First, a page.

CITY SPOTLIGHT: San Bernardino, California Part 4
This post is part of a new series on the CNU Salons, CITY SPOTLIGHT. City Spotlight shines a light on the latest news, developments and initiatives occurring in cities and towns where CNU members live and work.
The post below is City Spotlight Part 4 of a 4 part series on the City of San Bernardino, CA from Mario Suarez, AICP, CNU-A. Part 4 lays out the lessons learned from TOD, BRT, and passenger rail -related initiatives in the City of San Bernardino. Read Part 1 (overview), Part 2 (bringing BRT to the City), and Part 3 (passenger rail).
- It starts with funding. If it was not for the positive support for implementation of mass transit systems in the region by the voters, the bus rapid transit and rail projects may not have happened.
- It requires strong regional planning agency presence. The local Metropolitan Planning Organization (MPO) and sub-organizations were in full support with adopted regional policies, funding, and staff expertise.
- General Plan policies work. The City's 2005 General Plan policies made it easier to foster change in a City that is facing challenging financial times and difficult circumstances. There were a number of policy goals, objectives and tasks that made it much more clear for hired consultants in implementing the transit-oriented development code and for the regional transportation agencies to move forward with their transportation enhancement plans.
- It requires the continued education of municipal planners. Municipal Planners need to take the responsibility in understanding new urbanism. An accreditation course, offered at the University of Miami, is a great place to start. It is affordable and self-paced. It could be completed on-line within a three- month to nine-month period. The following link will provide more details: http://www.cnu.org/accreditation
- BRT for Major East-West Corridor Under Study. SCAG and SANBAG are now in the process of a new study to complete an east-west corridor along the famous Route 66 across several cities in this region of Southern California.
- Proximity. A noun defined by nearness in place, time, order, occurrence, or relation. The distance a pedestrian will walk and definition of the 1/4 to 1/2-mile neighborhood will come into question when establishing your TOD district boundaries. The Federal Transportation Authority (FTA) does have a 1/2-mile radius walking criteria based on the average distance people are willing to walk, 15 minutes (at 2 miles per hour) to public transit.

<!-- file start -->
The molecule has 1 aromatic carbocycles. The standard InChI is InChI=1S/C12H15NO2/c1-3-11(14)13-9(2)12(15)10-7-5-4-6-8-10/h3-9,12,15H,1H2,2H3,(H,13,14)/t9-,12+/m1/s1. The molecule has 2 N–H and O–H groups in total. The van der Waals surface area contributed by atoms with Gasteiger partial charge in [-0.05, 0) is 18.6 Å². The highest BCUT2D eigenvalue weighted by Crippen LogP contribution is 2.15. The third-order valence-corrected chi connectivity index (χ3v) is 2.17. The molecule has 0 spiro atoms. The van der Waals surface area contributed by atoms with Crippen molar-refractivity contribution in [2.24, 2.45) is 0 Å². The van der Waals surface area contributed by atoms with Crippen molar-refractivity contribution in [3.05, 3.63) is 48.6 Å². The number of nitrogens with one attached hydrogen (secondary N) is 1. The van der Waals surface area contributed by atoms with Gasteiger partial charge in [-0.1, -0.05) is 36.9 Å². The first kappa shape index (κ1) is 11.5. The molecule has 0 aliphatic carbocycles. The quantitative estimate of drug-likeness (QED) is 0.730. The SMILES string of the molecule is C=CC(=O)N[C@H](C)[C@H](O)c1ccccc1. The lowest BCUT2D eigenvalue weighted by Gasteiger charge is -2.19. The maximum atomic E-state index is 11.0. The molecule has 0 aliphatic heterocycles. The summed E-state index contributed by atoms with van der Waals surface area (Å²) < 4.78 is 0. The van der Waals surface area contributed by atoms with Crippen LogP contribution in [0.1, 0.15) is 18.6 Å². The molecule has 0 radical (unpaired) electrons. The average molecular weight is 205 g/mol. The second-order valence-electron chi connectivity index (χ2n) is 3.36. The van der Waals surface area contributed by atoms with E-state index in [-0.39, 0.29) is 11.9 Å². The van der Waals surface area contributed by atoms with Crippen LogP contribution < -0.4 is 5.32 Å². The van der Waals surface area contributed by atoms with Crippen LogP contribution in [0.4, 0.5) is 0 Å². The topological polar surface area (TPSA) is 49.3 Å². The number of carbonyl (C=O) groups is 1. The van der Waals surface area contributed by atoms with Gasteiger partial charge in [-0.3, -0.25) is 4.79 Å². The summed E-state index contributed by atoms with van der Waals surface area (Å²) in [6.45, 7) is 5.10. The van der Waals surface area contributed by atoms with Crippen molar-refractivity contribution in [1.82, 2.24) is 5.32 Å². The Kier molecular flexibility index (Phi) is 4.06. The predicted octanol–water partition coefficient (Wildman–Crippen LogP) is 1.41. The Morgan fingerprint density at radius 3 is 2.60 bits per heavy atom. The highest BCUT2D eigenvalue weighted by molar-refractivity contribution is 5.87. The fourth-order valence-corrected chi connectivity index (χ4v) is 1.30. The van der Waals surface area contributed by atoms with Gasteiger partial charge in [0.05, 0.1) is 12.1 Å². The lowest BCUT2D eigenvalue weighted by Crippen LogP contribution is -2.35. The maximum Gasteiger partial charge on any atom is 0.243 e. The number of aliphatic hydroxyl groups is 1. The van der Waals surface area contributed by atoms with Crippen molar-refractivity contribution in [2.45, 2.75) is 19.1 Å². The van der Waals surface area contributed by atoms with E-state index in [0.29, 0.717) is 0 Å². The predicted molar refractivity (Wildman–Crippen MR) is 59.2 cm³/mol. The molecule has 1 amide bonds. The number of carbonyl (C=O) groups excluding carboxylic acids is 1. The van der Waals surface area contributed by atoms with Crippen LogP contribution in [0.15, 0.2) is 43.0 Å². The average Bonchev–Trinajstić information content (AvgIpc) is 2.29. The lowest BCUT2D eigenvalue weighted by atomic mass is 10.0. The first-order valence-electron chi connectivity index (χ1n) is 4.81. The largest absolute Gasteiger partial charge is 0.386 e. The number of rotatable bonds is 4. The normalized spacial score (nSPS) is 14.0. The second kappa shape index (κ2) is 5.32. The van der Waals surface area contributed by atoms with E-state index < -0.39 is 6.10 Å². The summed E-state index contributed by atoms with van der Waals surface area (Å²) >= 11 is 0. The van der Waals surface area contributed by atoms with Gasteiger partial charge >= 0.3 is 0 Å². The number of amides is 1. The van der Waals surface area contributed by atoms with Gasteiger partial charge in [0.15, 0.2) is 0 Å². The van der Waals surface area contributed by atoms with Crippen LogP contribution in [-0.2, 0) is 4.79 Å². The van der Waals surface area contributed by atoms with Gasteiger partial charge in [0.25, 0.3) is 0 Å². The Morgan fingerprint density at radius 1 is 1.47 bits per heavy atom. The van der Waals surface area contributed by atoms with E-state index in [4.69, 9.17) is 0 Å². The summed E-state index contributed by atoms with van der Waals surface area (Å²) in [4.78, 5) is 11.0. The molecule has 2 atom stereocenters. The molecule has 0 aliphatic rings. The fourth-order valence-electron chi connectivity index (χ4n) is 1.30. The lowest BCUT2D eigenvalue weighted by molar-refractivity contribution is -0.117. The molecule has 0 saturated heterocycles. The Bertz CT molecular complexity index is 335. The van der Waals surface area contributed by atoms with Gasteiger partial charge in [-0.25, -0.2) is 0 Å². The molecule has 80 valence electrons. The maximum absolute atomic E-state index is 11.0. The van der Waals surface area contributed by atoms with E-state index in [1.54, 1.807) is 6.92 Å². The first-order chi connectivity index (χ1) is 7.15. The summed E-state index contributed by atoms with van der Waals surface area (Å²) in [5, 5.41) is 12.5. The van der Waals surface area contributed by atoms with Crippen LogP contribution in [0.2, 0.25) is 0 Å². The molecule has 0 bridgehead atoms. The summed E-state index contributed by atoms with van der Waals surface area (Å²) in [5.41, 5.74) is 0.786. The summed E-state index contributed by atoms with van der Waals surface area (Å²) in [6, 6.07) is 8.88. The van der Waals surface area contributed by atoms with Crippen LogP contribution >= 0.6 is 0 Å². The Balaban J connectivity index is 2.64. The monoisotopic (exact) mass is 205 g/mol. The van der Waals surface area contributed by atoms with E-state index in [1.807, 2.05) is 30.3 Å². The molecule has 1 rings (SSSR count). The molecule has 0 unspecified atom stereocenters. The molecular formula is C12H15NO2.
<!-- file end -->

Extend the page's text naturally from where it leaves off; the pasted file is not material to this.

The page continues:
Omnitrans planning staff indicate that "people are willing to walk further for a higher level-of-service; Omnitrans surveyed riders in the 1990s and ended up doubling our frequency and doubling route spacing. The average walking distance for riders currently is 1/2-mile to each stop in each direction (2 miles total per day). From what Omnitrans staff found, frequency weighs more importantly than mode, but there could be other factors as well, such as how transit-dependent the person is, the weather conditions, the availability of sidewalks, etc."
- Public Outreach and Participation. There is no skipping this step. The process needs to incorporate this takeaway in order for decision makers to focus on issues and not the planning process. Please note that stakeholder committees, community-wide outreach and participation is great, but neighborhood level input will need to be sought prior to completing your first draft. Plan accordingly as bulk mail will be your friend when budgeting for this part of direct public outreach and participation. Lastly, your supporters will also provide the start up and ending final push to the finish line.
- Planning Grants and their scope - be careful. Obtaining a planning grant is outstanding, but be overly cautious of deadlines from the grant because you may lose the funding or have to modify your scope of work thereby reducing the quality of final product if you do not monitor the timeframes like a hawk. Even more importantly, the loss of organization's credibility is at risk.